King's evidence or Queen's evidence, testimony in favor of the Crown by a witness who confesses his guilt as an accomplice. See under Evidence. [Eng.]
 King's evil, scrofula; -- so called because formerly supposed to be healed by the touch of a king.
 King snake Zool., a large, nearly black, harmless snake (Ophiobolus getulus) of the Southern United States; -- so called because it kills and eats other kinds of snakes, including even the rattlesnake.
 King's spear Bot., the white asphodel (Asphodelus albus).
 King's yellow, a yellow pigment, consisting essentially of sulphide and oxide of arsenic; -- called also yellow orpiment.
 King tody Zool., a small fly-catching bird (Eurylaimus serilophus) of tropical America. The head is adorned with a large, spreading, fan-shaped crest, which is bright red, edged with black.
 King vulture Zool., a large species of vulture (Sarcorhamphus papa), ranging from Mexico to Paraguay, The general color is white. The wings and tail are black, and the naked carunculated head and the neck are briliantly colored with scarlet, yellow, orange, and blue. So called because it drives away other vultures while feeding.
 King wood, a wood from Brazil, called also violet wood, beautifully streaked in violet tints, used in turning and small cabinetwork. The tree is probably a species of Dalbergia. See Jacaranda.

From: Webster's Revised Unabridged Dictionary (1913)

 Lim·u·lus n.; pl. Limuli   Zool. The only existing genus of Merostomata. It includes only a few species from the East Indies, and one (Limulus polyphemus) from the Atlantic coast of North America. Called also Molucca crab, king crab, horseshoe crab, and horsefoot.

From: Webster's Revised Unabridged Dictionary (1913)

 Horse n.
 1. Zool. A hoofed quadruped of the genus Equus; especially, the domestic horse (Equus caballus), which was domesticated in Egypt and Asia at a very early period.  It has six broad molars, on each side of each jaw, with six incisors, and two canine teeth, both above and below. The mares usually have the canine teeth rudimentary or wanting. The horse differs from the true asses, in having a long, flowing mane, and the tail bushy to the base. Unlike the asses it has callosities, or chestnuts, on all its legs. The horse excels in strength, speed, docility, courage, and nobleness of character, and is used for drawing, carrying, bearing a rider, and like purposes.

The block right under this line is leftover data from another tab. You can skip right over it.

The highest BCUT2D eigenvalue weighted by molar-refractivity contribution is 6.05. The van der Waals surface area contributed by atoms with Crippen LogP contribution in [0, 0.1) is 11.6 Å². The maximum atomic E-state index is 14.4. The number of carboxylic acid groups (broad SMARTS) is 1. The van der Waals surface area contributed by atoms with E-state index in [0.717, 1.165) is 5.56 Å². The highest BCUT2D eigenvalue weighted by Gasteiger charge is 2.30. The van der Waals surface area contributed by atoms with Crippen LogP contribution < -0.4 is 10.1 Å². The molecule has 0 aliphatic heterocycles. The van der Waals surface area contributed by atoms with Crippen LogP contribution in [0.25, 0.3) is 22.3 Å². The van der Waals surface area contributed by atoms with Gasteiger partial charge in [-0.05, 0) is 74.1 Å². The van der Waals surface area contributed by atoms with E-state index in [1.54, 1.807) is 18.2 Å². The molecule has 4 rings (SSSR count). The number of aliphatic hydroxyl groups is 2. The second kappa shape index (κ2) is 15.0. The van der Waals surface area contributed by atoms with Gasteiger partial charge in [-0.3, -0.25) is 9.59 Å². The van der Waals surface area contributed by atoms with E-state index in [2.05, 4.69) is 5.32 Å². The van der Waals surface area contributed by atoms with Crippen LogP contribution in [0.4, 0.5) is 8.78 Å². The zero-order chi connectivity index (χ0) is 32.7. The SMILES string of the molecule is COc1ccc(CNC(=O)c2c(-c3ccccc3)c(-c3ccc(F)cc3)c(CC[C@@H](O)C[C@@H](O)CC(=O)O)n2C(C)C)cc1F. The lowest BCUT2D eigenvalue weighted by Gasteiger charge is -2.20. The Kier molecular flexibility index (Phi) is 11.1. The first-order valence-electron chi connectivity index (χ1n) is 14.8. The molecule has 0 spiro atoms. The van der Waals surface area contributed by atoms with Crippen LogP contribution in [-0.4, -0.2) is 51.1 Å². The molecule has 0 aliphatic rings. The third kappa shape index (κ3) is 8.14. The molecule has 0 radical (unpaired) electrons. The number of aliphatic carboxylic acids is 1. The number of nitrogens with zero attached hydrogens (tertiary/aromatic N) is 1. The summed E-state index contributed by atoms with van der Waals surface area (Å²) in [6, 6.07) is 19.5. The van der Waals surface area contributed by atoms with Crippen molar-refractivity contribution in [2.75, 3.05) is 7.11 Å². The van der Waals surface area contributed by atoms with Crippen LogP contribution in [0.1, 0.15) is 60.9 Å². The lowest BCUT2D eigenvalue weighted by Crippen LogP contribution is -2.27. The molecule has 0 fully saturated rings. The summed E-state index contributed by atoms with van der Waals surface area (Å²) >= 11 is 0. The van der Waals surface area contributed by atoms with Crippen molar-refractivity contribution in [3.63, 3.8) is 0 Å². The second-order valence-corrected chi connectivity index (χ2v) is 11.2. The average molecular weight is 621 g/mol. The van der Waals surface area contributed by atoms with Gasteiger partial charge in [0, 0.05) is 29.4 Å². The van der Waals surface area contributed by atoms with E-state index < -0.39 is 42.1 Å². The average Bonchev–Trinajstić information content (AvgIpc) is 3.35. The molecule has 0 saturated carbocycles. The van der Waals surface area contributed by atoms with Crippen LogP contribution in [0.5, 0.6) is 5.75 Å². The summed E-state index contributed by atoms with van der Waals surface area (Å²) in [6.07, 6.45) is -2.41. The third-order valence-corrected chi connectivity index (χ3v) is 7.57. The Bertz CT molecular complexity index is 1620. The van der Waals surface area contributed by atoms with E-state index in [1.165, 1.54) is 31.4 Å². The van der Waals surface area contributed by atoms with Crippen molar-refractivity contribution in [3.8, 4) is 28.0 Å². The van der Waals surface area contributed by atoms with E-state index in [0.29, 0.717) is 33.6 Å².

Note:Many varieties, differing in form, size, color, gait, speed, etc., are known, but all are believed to have been derived from the same original species. It is supposed to have been a native of the plains of Central Asia, but the wild species from which it was derived is not certainly known. The feral horses of America are domestic horses that have run wild; and it is probably true that most of those of Asia have a similar origin. Some of the true wild Asiatic horses do, however, approach the domestic horse in several characteristics.
    Several species of fossil (Equus) are known from the later Tertiary formations of Europe and America. The fossil species of other genera of the family Equidæ are also often called horses, in general sense.
 2. The male of the genus Equus, in distinction from the female or male; usually, a castrated male.
 3. Mounted soldiery; cavalry; -- used without the plural termination; as, a regiment of horse; -- distinguished from foot.
    The armies were appointed, consisting of twenty-five thousand horse and foot.   --Bacon.
 4. A frame with legs, used to support something; as, a clotheshorse, a sawhorse, etc.
 5. A frame of timber, shaped like a horse, on which soldiers were made to ride for punishment.
 6. Anything, actual or figurative, on which one rides as on a horse; a hobby.
 7. Mining A mass of earthy matter, or rock of the same character as the wall rock, occurring in the course of a vein, as of coal or ore; hence, to take horse -- said of a vein -- is to divide into branches for a distance.
 8. Naut. (a) See Footrope, a. (b) A breastband for a leadsman. (c) An iron bar for a sheet traveler to slide upon. (d) A jackstay. --W. C. Russell. --Totten.
 9. Student Slang (a) A translation or other illegitimate aid in study or examination; -- called also trot, pony, Dobbin. (b) Horseplay; tomfoolery.
 Note:Horse is much used adjectively and in composition to signify of, or having to do with, a horse or horses, like a horse, etc.; as, horse collar, horse dealer or horse░dealer, horsehoe, horse jockey; and hence, often in the sense of strong, loud, coarse, etc.; as, horselaugh, horse nettle or horse-nettle, horseplay, horse ant, etc.
 Black horse, Blood horse, etc. See under Black, etc.